May 22, 2009
1. Understand that sizes may vary among shoe brands and styles. Do not select shoes by the size marked inside the shoe. Judge the shoe by how it fits on your foot.
2. Select a shoe that conforms as nearly as possible to the shape of your foot.
3. Have your feet measured regularly. The size of your feet change as you grow older.
4. Have both feet measured. Most people have one foot larger than the other one. Fit to the largest foot.
5. Fit at the end of the day when your feet are largest.
6. Stand during the fitting and check that there is adequate space (3/8" to 1/2") for your longest toe at the end of each shoe.
7. Make sure the ball of your foot fits comfortably into the widest part (ball pocket) of the shoe.
8. Ask about different widths if your feet are wider or narrower than average.
9. Ask about half sizes if you think you are in between. Not all stores carry them, but when they do, you may find that you're happier in between whole numbers.
10. Don’t purchase shoes that feel tight, expecting them to stretch to fit.
11. Your heel should fit comfortably in the shoe with minimum amount of slippage.
12. Walk in the shoe to make sure it fits and feels right. (Fashionable shoes CAN be comfortable and healthy!)
13. Avoid tall heels, especially high, pointy ones. For all their glamor and fashion, these shoes are the least comfortable of the bunch. They concentrate your weight on a smaller area than your foot was designed to walk on, increasing pressure and often creating pinch points. They can make balance difficult and sink into soft materials, like sand or turf. Go with low heels or flats as much as possible, especially if you will spend much time on your feet in these shoes.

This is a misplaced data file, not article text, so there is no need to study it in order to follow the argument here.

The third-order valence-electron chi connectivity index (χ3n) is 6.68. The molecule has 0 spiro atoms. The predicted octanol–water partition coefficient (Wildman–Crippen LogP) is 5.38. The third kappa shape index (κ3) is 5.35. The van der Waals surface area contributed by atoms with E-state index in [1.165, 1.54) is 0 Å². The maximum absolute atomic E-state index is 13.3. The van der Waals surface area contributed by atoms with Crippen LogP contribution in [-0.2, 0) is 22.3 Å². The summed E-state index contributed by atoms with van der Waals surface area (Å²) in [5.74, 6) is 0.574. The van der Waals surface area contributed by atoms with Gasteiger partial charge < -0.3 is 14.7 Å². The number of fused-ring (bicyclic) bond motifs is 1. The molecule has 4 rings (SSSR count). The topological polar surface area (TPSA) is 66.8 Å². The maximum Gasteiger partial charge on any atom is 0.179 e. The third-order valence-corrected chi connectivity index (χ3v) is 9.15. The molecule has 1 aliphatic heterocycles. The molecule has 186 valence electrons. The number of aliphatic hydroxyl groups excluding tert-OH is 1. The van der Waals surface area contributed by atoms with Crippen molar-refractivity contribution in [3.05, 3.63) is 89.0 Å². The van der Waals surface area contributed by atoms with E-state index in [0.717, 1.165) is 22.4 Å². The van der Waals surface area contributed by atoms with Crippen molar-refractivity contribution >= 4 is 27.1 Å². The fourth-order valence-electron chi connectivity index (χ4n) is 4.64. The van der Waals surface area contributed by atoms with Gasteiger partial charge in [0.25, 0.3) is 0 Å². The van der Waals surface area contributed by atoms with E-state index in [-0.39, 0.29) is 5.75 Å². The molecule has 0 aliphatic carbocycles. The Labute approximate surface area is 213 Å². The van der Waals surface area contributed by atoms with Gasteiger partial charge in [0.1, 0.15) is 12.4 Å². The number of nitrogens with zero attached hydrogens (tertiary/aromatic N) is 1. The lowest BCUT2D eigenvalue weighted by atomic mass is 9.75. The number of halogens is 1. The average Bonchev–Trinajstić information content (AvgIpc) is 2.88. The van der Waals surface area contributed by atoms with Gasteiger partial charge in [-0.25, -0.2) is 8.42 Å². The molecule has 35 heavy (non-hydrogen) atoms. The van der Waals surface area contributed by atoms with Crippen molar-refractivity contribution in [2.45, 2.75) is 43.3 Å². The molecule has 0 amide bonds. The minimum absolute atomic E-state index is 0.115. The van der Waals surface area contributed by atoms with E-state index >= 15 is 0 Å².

14. Look and feel for padding and cushioning. There doesn't seem to be as much space for it in dress shoes as in athletic shoes, but take all you can get. Any layer of foam or rubber that can cushion the impact between hard pavement and your foot will make standing and walking more comfortable.
* Consider putting comfort above fashion, especially if you'll be standing a lot in these shoes (e.g. waiting tables). That doesn't mean you need to interview for a job or attend a wedding in your old tennis shoes, but you could choose lower heels or elegant flats in a classic style and dress up the outfit with a scarf, necklace, and purse, instead.
* Seek out manufacturers geared toward comfort, and if you find one you like, visit them first next time.
* Get two pairs, if you finally find good dress shoes and they're a classic style you'll wear for a long time.
* Make sure that you wear the shoes around the store while shopping, if appropriate. Many shoes feel great for the first couple of minutes, then begin to burn the ball of the foot, pinch your toes, tilt your foot forward, or slip after a few minutes.
* Whenever you shop for anything, wear your most flattering, comfortable clothing, shoes, accessories. If what you are trying on is less wonderful than what you wore into the store, leave it where it is, and look elsewhere. Especially with shoes, comfort is king. How does the shoe look with your normal outfit? Is it as comfortable as what you wore into the store? Can you make it work with more items from your wardrobe?
Posted by Jane at Friday, May 22, 2009 |